You probably have a good enough reason to sell your house. Maybe you’re planning to either upgrade or renting is the better option for now. Or maybe you got an offer you couldn’t refuse. Whatever your reason is, you have one thing to keep in mind. Selling a property is not that difficult, but to close a deal that is in your favor, that’s a different story. This is most true for first-time sellers who have yet to figure out the ins and outs of the market.
Before you list your property in the buyer’s market, refer to this real estate checklist first. It’s better to take your time to cover all the bases than end up with an unrewarding sell.
Contact your Licensed Real Estate Broker/ Agent
The first order of business is choosing a licensed real estate broker/agent. No matter how competent you are in learning new things, you shouldn’t go about selling properties without an agent/broker working on your behalf. The process requires technical knowledge you may not have.
Pick a broker/agent that has a tried and tested track record in the industry. You can easily research that information online. Once you’ve chosen a reliable real estate partner, the next step is to agree on the terms of sale. That covers your broker/agent’s professional fee and/or commission.
Allow the broker or agent to assess the property
Let your broker/agent assess your property. This step has two functions. One is to appraise the current market value of your house. Here, certain considerations will come into play, including the location and physical condition of the property. The second function is so you and your agent can decide whether minor repairs and updates are necessary to make the property more enticing to buyers. That will also improve the listing’s asking price.
Have your agent draft an Authority to Sell for your property
After you and an agent agree on working together, the next step is to make that agreement legally binding via an Authority to Sell. This contract will be drafted by your agent. It will include the terms of sale, such as whether you are granting a non-exclusive authorization to sell or exclusive rights to sell. The latter means you cannot sell the property to other leads except those from your agent.
Provide the agent all documents and materials of your property
Your agent/broker will look into pertinent documents to know whether the property is clean or comes with financial and legal encumbrances such as tax problems, loans, and liens. Those will, at best, delay or, at worse, deny the selling of the property.
Be ready to show the land title, tax clearance, and tax declaration to your agent/broker.
Brokerage markets your property to prospective buyers
Ideally, your signed Authority to Sell has marketing stipulations. Those should declare how marketing expenses will be dealt with. Will they be shouldered by the owner or agent? Nowadays, most agents assume marketing costs. But that depends on how big their commission is.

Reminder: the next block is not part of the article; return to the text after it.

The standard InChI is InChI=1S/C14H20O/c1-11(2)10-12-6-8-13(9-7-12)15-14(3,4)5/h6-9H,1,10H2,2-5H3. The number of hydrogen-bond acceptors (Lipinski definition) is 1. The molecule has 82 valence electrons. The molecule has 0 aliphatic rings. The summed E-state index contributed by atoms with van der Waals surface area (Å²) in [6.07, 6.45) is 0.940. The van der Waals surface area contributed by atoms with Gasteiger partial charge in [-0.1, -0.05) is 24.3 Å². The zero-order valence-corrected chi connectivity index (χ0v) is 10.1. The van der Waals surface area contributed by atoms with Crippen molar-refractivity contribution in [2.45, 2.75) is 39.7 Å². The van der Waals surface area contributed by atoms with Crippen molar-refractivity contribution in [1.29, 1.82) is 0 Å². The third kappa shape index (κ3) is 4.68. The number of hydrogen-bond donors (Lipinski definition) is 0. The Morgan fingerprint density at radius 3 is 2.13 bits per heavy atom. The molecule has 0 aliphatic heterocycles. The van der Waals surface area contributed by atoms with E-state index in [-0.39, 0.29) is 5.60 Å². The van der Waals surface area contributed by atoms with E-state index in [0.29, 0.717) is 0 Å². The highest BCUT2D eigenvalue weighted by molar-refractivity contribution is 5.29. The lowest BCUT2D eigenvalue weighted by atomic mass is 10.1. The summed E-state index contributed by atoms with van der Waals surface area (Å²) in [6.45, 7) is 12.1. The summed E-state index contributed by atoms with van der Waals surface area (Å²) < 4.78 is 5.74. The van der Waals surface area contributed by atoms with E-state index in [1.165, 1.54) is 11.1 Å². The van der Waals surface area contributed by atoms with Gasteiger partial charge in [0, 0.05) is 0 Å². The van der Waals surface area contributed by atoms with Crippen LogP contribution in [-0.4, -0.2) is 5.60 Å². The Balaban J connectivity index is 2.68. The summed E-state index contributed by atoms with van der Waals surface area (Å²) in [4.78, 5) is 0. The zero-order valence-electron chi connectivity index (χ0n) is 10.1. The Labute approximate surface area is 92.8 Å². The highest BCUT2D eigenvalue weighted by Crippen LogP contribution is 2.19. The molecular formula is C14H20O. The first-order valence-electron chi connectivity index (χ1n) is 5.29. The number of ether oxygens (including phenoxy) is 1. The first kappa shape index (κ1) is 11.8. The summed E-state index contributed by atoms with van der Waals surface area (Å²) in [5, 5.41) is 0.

Another thing to consider is the level of privacy you require. Are you okay with disclosing the exact location of the property? Do you have problems with releasing photos of the property online for marketing purposes?
Once your property is listed, viewings will come next. Talk with your agent about any preferred viewing schedule. That is most important if you still live in the property you are selling.
Prepare to receive a Letter of Intent or Purchase offers
If your agent markets your property well enough, in no time you’ll receive Purchase Offers and Letters of Intent. Once you sign any of those documents, you are legally bound to refuse other offers that might come. That is unless the purchaser failed to act upon their end of the bargain as stated in the contract.
Drafting of contracts and preparation for title transfer
Ready to sell? Prepare a notarized Contract to Sell with all essential stipulations. Give it to the buyer after the down payment has been made. Up to this point, you still own the property. That changes as soon as the full amount is paid and you’ve issued a Deed of Absolute Sale.
Other documents to get from the Register of Deeds (ROD) include, but are not limited to, the following:
- Certified True Copy of Transfer Certificate of Title ( Land )
- Certified True Copy of Condominium Certificate of Title ( Unit )
- Certified True Copy of Condominium ( Parking – if applicable )
If the Price is Right
When selling a property, your end goal is to set the best price for your listing.
Consider this scenario. You are selling a fixer-upper. Because you receive no counsel from a real estate broker or agent, you are convinced by a buyer that your property only costs so much, way less than what you anticipated. After the deal is closed, the buyer does some minor repair and sells the property with a considerable mark-up. That’s money you could have earned if you went through the process in a more informed manner. That’s the kind of situation you must avoid.
Don’t hesitate to ask for help. Consider enlisting the help of real estate experts from RE/MAX Gold. They will gladly walk you through the process of selling your property.